Tasting this little beauty this evening.
I will be having standby emergency beer just in case it tastes horrible. But how can the above possibly be related to this:
What a mess.
Went in for my daily mocha and decided to try a shortbread. My Starbucks iOS Passport app had a balance of £5.55. Total was £4.80 (no, I don’t spend that much every day). Once the barcode was scanned, the total went down to $0.75.
There’s clearly a bug in the Starbucks iOS app because unless there’s some kind of timey wimey space vortex included at no additional cost that whisks me away to the USA, then the app is getting confused between cents and pennies in different currencies.
The Starbucks I go to in Guildford seems to be poorly staffed in the morning because only half the cafe was open despite the tables and chairs in the cordoned off area were down and ready to use (the condiments table was used to separate the two sections). Most of the tables in the open half were all occupied by .. takeaway drinkers.
If I didn’t see so many bloody discarded Costa, Starbucks and other no-named coffee cups around Guildford town, I’d probably just cave in and use a takeaway cup myself, but no, I prefer ceramic and I prefer to take my time to drink an expensive coffee.
At a table. In peace. Like a civilised person would.
So I’m using Starbucks now – at least for a while to penalise Costa.
This morning did not go well.
First of all, there is the Starbucks rewards scheme.
With Costa, you have a physical card with a magnetic strip that you present upon paying to collect points. You can eventually pay for drinks using your points (10 points = 10p).
Starbucks do things a little differently.
You have to charge your Starbucks card with a sum of money (minimum is £10) and you pay for your drinks with the balance on the card. When you do so, you collect the points (15 gets you a free drink). You can’t pay with cash, for example, and collect the points. There was some kerfuffle with the cashier trying to figure this all out. I’m using the Passport app for Starbucks which, having now seen it work (she put the cost of the coffee on my virtual Starbucks card by having me point my iPhone screen at the scanner, then she charged my debit card, then charged the Starbucks card – a long winded way of finding out how it all works, but I’ve now got the picture).
I waited to pick up my grande mocha. And waited. And waited. The barista was dishing out takeaways lattes like they were going out of fashion, and there’s me watching everybody pick up their coffee and go. Starbucks also suffers from the takeaway drinker/table syndrome as previously described. But there are many more tables at Starbucks and not so much of an irritant.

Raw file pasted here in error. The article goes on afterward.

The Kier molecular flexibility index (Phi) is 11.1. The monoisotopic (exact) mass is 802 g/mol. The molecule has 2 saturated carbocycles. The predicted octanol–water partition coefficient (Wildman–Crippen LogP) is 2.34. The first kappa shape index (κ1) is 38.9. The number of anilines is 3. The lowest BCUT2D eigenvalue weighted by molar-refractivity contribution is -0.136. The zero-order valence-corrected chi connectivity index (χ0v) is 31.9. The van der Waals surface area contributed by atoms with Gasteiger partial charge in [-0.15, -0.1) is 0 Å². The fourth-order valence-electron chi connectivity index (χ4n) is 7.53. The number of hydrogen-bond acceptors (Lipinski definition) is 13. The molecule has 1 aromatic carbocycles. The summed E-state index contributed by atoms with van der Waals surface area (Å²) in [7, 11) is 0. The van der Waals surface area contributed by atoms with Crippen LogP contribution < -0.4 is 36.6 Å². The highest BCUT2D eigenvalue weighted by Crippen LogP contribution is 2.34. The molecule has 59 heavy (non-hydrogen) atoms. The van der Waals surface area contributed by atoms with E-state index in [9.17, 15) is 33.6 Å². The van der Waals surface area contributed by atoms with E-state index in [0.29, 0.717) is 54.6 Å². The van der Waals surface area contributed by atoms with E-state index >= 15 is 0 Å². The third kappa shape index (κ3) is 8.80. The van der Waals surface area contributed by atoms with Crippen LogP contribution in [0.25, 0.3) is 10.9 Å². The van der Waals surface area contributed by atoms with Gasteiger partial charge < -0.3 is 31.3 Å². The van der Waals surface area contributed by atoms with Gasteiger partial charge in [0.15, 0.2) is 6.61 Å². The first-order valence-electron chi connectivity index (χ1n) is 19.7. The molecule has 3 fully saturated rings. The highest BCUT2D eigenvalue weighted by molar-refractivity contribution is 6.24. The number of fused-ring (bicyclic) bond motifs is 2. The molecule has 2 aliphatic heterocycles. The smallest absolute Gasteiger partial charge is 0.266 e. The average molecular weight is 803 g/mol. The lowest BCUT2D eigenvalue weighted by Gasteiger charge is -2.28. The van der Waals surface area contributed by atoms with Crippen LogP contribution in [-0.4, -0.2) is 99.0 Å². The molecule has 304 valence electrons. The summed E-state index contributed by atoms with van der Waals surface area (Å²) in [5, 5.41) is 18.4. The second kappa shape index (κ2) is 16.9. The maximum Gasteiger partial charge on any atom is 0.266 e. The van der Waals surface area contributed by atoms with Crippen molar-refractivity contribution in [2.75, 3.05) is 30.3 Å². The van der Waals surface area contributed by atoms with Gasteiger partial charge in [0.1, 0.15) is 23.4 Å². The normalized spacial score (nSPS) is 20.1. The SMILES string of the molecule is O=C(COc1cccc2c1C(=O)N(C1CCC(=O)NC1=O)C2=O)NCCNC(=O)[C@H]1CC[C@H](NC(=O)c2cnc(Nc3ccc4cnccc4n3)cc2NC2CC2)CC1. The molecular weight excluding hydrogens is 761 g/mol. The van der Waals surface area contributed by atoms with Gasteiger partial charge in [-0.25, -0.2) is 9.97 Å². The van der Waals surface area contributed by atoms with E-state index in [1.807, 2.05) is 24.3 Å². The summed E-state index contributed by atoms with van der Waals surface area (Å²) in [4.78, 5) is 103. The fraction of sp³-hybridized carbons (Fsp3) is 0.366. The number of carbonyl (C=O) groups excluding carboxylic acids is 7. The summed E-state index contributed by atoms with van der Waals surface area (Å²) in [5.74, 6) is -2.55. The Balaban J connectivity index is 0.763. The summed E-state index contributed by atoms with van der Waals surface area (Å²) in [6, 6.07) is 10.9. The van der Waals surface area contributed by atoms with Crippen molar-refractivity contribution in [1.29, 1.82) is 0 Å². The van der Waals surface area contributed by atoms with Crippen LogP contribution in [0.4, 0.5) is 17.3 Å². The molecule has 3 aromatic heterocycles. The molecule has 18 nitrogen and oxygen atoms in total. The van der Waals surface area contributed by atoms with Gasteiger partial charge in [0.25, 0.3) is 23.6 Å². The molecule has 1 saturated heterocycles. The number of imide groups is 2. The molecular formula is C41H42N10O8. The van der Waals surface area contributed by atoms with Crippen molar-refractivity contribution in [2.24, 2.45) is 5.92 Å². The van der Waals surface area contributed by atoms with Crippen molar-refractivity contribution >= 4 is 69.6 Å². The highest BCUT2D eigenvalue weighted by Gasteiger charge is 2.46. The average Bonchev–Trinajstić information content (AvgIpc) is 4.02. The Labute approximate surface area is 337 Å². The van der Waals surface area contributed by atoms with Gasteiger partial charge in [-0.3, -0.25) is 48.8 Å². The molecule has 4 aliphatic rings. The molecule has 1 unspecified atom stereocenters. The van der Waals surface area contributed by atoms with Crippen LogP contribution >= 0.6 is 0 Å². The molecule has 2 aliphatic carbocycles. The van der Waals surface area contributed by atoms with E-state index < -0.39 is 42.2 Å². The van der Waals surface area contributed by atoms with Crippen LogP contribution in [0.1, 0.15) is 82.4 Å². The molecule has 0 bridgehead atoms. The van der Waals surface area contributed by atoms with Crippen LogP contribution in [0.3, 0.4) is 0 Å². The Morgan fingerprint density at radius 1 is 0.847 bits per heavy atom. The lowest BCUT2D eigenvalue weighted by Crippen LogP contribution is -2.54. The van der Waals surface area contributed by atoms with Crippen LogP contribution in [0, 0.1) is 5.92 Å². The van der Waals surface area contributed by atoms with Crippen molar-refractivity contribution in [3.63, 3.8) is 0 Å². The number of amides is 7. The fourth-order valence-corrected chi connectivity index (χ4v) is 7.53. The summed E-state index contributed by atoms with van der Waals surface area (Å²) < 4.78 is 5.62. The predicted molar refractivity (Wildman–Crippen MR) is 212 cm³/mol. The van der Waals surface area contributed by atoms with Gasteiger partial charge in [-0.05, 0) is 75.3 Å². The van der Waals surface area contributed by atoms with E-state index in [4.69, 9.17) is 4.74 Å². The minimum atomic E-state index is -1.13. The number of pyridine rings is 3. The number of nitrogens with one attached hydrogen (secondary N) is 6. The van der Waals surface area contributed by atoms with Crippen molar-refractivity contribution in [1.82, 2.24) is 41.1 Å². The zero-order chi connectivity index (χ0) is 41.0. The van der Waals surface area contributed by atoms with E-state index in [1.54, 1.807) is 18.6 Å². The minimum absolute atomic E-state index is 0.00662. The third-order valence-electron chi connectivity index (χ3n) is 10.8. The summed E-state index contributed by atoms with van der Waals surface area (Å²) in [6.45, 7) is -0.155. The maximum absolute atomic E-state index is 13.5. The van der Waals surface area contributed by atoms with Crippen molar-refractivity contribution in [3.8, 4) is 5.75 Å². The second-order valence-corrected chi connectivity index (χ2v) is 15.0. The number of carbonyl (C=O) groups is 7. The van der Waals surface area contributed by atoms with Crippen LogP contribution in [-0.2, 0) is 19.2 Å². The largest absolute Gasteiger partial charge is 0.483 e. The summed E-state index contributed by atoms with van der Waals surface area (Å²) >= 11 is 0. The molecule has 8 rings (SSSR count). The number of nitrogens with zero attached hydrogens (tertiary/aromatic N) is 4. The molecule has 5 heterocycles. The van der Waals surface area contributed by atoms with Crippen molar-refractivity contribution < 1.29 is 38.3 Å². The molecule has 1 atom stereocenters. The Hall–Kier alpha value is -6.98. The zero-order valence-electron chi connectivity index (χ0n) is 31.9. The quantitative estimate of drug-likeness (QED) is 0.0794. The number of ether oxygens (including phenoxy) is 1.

It turns out the cashier did not pass on the order to the barista. So after many apologies I got my coffee – which I promptly spilt on the way to my seat – my backpack deciding it’d be a good thing to slip off my shoulder. Thankfully not much lost, and I cleared up after myself.
But what I like about Starbucks is that they do good mochas, and wi-fi is free (and fast). So I can wait out the shuttle bus to Dunsfold in comfort.
My goodness, time does fly by!
On 27th March 1997 I purchased my first ever domain: drake.org.uk.
I was working for Albatross Networks Ltd. of Norwich, and having set-up their ISP and web hosting operations, decided to treat myself to a domain so I could host my own web site and email. Why should everybody else have all the fun of owning their own domain?
I think I paid my boss whatever it cost the company at the time (£5) as we were Nominet members, so I registered it using the Nominet automaton rather than some fancy pants web site which we all use today. This involved sending an encrypted email (using PGP) to a specific address for Nominet’s system to process.
Just as often as my web site changed, I’ve undergone many, many changes of email server and client over the past 17 years. I’ve used Sendmail, MDaemon, Exim, Postfix, Google Apps for Business, Microsoft Hosted Exchange, and several others that have now since been lost to time.
I’ve been using Google Apps for Business since 2006 and despite some grumbles, saves me a LOT of hassle when it comes to managing my mail. I wouldn’t want to manage my own email on my own server because it’s an enormous pain in the rear end. It’s bad enough managing customer emails, but my own would be a nightmare. So I’m happy to used hosted email.
So happy birthday, drake.org.uk. I still remember when you were a nipper. Now you’ve all grown up. You’re almost ready to start driving. Next year, you’ll be able to start drinking legally.
The registrant is a non-trading individual who has opted to have their
address omitted from the WHOIS service.
eNom, Inc. [Tag = ENOM]
Registered on: 27-Mar-1997
Expiry date: 27-Mar-2015
Last updated: 09-Jan-2014
Registered until expiry date.
WHOIS lookup made at 16:47:04 21-Feb-2014
I do so enjoy my daily power walks along the Basingstoke canal from St. Johns to Woking.
I recently started taking a there and back again approach in that I’d leave at 7:30am for Woking station and instead of getting a bus back after a hard day’s grind at work, I’d also walk back from Woking to St. Johns. 6 miles round trip.
I’ll always walk to the station each day, but I’m currently alternating between taking the bus back and walking back at the moment otherwise I’ll knacker myself out.
What really gets my goat, however, is some cyclists that whizz down the path at such speed and don’t bother to ring their bell. The danger for them is that one day I won’t hear them and I’ll step out in front of them, forcing them into the canal, or worse yet: we’ll both be injured. And if that happens, my lawyers are on standby.
It doesn’t cost a lot to add a bell to a pushbike, and I’m very happy to wait and stand aside to let cyclists through if they ring their bells.
So cyclists: ring your bell.
Cue Anita Ward’s Ring my Bell:
Okay, that’s enough about bells. Carry on.